And that’s where we get to the crux of it: CourseLift is not the right idea for a bootstrapped solo founder. At least, not this bootstrapped solo founder.

Accidentally a Side Project

When I first embarked on CourseLift, I was outgoing from a devrel position at Prisma. I loved my time at Prisma. I still love the product, which is why I teach about it so much.

It was around that time that a big check from my shares at Auth0 had landed (they had recently sold to Okta). With a bunch of personal runway and my time freed up, I was set to focus on CourseLift.

At the beginning, there was a ton of focus. It’s what I worked on most of my time. But shortly after getting started, other business stuff started to change. In a good (but challenging) way.

Since 2016, I’ve built software for companies on a consulting basis under my corp called Elevate Digital. Some startups, some established companies. The work would peak and settle, and at the time that I started on CourseLift, it had mostly settled.

A few months in though, in about Q4 of 2021, things at Elevate really started to pick up. All at once, I was offered two new greenfield projects plus a bunch of new scope on an existing contract.

I had a couple options at that point. I could have said no to this new work and continued to focus on CourseLift. For better or worse, I chose the other option and said yes to all of it.

This meant bringing on some staff to help support it all. Long story short, Elevate Digital is now a seven figure business with a team of eight in three countries.

This is all great, but when that much work comes in, something needs to give. And in this case, the thing to give was CourseLift.

I started to (unintentionally) ignore it for weeks at a time. Features that should have taken days to build would take months. My talk of it on social started to dry up and with it, new interest as well.

Fast-forward to the last couple months and this feeling gnawing at me for about a year now really started to solidify: with the market not being right for a bootstrapped solo founder and with how much is going on with a cash flowing business like Elevate, it’s probably time to officially sunset CourseLift as a focus area.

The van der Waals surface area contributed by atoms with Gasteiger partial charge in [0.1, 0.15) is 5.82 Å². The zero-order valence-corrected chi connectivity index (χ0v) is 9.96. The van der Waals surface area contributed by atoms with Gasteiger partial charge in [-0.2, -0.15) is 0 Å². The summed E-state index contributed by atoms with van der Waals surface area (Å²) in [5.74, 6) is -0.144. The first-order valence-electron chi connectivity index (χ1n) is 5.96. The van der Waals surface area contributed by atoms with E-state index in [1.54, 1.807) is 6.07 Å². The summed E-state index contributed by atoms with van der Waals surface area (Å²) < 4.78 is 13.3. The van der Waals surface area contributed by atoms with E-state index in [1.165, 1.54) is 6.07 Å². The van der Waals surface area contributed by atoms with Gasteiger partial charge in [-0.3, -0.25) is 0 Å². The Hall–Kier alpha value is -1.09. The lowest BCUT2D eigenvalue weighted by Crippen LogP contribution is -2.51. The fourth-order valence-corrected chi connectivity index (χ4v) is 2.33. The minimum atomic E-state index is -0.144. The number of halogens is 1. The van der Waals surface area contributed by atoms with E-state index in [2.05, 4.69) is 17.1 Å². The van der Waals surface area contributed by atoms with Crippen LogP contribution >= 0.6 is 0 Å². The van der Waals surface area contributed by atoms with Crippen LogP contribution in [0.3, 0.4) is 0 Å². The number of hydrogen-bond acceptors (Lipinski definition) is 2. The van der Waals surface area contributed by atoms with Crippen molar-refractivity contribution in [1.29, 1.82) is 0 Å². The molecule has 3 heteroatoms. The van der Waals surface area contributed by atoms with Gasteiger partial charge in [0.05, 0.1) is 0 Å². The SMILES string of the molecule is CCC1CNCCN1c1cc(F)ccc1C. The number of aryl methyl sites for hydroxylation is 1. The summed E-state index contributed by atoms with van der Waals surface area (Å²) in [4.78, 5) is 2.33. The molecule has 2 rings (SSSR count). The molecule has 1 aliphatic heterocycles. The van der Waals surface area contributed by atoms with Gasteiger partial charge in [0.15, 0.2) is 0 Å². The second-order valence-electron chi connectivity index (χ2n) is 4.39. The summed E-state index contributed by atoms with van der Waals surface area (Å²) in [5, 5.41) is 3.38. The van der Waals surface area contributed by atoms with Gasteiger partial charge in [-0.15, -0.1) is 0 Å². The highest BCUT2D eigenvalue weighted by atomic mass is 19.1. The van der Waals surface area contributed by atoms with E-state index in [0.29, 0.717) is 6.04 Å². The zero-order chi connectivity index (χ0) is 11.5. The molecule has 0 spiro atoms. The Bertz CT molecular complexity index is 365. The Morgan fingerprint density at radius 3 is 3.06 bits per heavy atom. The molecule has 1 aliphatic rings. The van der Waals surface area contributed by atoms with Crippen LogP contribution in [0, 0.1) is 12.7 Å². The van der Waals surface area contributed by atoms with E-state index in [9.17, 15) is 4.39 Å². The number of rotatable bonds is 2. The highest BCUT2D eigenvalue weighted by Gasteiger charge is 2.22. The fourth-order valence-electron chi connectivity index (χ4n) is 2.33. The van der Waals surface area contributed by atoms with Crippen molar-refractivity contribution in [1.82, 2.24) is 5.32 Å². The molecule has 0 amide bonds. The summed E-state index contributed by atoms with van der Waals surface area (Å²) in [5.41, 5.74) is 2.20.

Maybe I’ll come back to it as a business someday, I’m not sure. For now, I’m happy that I have a product that can serve my courses to my audience and that it’s one that works the way I want. Instead of making appeals to another hosting company to add a feature if I need it, I can just build it myself.

There’s more!

As if the above doesn’t sound busy enough, there’s other business stuff going on too. I have another SaaS product that I basically never talk about (because the market is completely outside my audience) that is profitable and growing.

There’s also PDFGen, a product that spun out of a need that I encountered while building CourseLift and that I had run into at Elevate for a long time.

PDFGen continues to get new signups without me having said anything about it in a long time. It’s at about 800 users right now and they are active! The product has been integrated into a bunch of apps and is in real-world use.

This is the kind of product that is just right for a bootstrapped solo founder. It requires much much less activation energy from users. It’s also the perfect product to be working on as a side project. For that reason, I’ll continue to develop it and put some pricing around it soon.

Big Thanks 🙏

I want to say a huge thank you to all the people who tried CourseLift out in the beta phase. I truly appreciate your interest in the product and wanting to give it a shot. Thank you!

I also want to thank everyone from the RedwoodJS team for making an amazing framework, especially David Price for convincing me early on that Redwood might be a better choice than others for what I was building. CourseLift and PDFGen are both built on Redwood and we’ve standardized on it at Elevate. Thank you!

Also, big thanks to my pal Jerrie Pelser who is building Cloudpress. He and I had regular calls as part of a quasi mastermind for the better part of my time building CourseLift and I could always lean on him for input and advice.

Looking Ahead

So what does the future hold?

I think right now it's about simplifying things. Officially sunsetting CourseLift helps me to free up some mental bandwidth to dedicate more energy to building my own courses, growing Elevate Digital and my other SaaS, and to test the waters with PDFGen. These will be my focus areas for the next while and I look forward to seeing what kind of adventures they bring!